West Coaster trapped in Antarctica
Ornithologist Kerry-Jayne Wilson, who lives on the West Coast, has spent Christmas on board a ship trapped in the Antarctic.
Heavy snow and bitter winds have compressed ''huge chunks of ice'' against the vessel.
Wilson, one of four New Zealanders aboard the MV Akademik Shokalskiy, wrote home to friends and family on Christmas Eve, shortly after the ship became stuck.
''We are in for a white Christmas, outside everything is white. We are surrounded by huge chunks of ice being pressed hard against the ship, it is foggy, the sky, well what passes for it, is ghostly white,'' she said in her email.
"It is snowing hard and the bitter southerly wind sweeps off the continent further compressing the ice against the ship.''
About 50 passengers, mostly Australian scientists and tourists, are on board the ship, which is locked in ice near Commonwealth Bay.
As well as Wilson, a former Lincoln University lecturer, the New Zealand contingent aboard the ship are thought to be paramedic Colin Tan and two caterers, including Central Otago woman Nicole Kerr from Omakau.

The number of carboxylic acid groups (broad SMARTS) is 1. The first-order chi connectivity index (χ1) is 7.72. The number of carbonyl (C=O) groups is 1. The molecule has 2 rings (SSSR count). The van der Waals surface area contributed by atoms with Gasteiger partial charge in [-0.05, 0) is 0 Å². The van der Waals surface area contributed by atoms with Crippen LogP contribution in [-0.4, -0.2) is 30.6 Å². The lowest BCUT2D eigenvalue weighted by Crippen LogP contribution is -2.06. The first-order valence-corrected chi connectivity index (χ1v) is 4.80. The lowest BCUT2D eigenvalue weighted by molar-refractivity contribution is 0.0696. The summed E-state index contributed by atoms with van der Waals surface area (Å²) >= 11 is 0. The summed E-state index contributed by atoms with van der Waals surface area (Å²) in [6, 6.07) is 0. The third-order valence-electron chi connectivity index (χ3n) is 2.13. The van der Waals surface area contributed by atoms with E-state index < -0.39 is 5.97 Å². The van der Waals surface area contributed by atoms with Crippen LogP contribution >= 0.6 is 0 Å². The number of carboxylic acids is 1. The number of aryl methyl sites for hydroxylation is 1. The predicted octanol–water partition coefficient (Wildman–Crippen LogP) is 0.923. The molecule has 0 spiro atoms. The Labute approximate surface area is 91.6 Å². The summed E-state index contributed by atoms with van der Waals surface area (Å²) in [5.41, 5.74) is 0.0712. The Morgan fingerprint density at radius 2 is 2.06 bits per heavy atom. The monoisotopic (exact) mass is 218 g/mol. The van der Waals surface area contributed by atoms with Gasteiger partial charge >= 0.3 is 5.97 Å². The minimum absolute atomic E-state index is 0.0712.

The crew of 20 is believed to be Russian.
While Wilson said the ship could now ''only drift at the mercy of the wind and currents'', she insisted she was in no danger.
Australian expedition leader Chris Turney, told Fairfax Media yesterday via satellite phone that passengers were enjoying a traditional Christmas dinner while they waited to be freed from the ice.
Turney said the ship was not drifting and he hoped a change in weather might help free it.
"But Antarctica being as it is, you're never quite sure."
An Amsa spokeswoman told AAP three ships capable of icebreaking had been sent to assist but would take at least two days to reach them.
"It's in quite a remote part of the world," she said. "But we have everyone safe. The vessel isn't in any immediate danger."
The ship was being used for the Australasian Antarctic Expedition, which departed from Bluff on November 28.
The privately funded expedition was to return to Mawson's Huts in Antarctica. The huts had been inaccessible for many years because of an iceberg.
The group had expected to return to Bluff on January 4 or 5.
Wilson said before the ship became stuck, she was involved in an ''epic'' trip to census penguins near Cape Denison.
"Penguin numbers were down, there has been massive breeding failure already and the ground was littered with last years dead chicks,'' Wilson wrote.
"The marine team found that the ice had destroyed the kelp-beds normally present here.''
Wilson said the group would begin their trip north as soon as they were released from the ice. Contact from the ship was likely to be scarce, she said, as emails were sent via satellite phone and were only being sent by the ships manager on the ships email.
"Christmas greeting from a cold, snowy and icy Antarctica."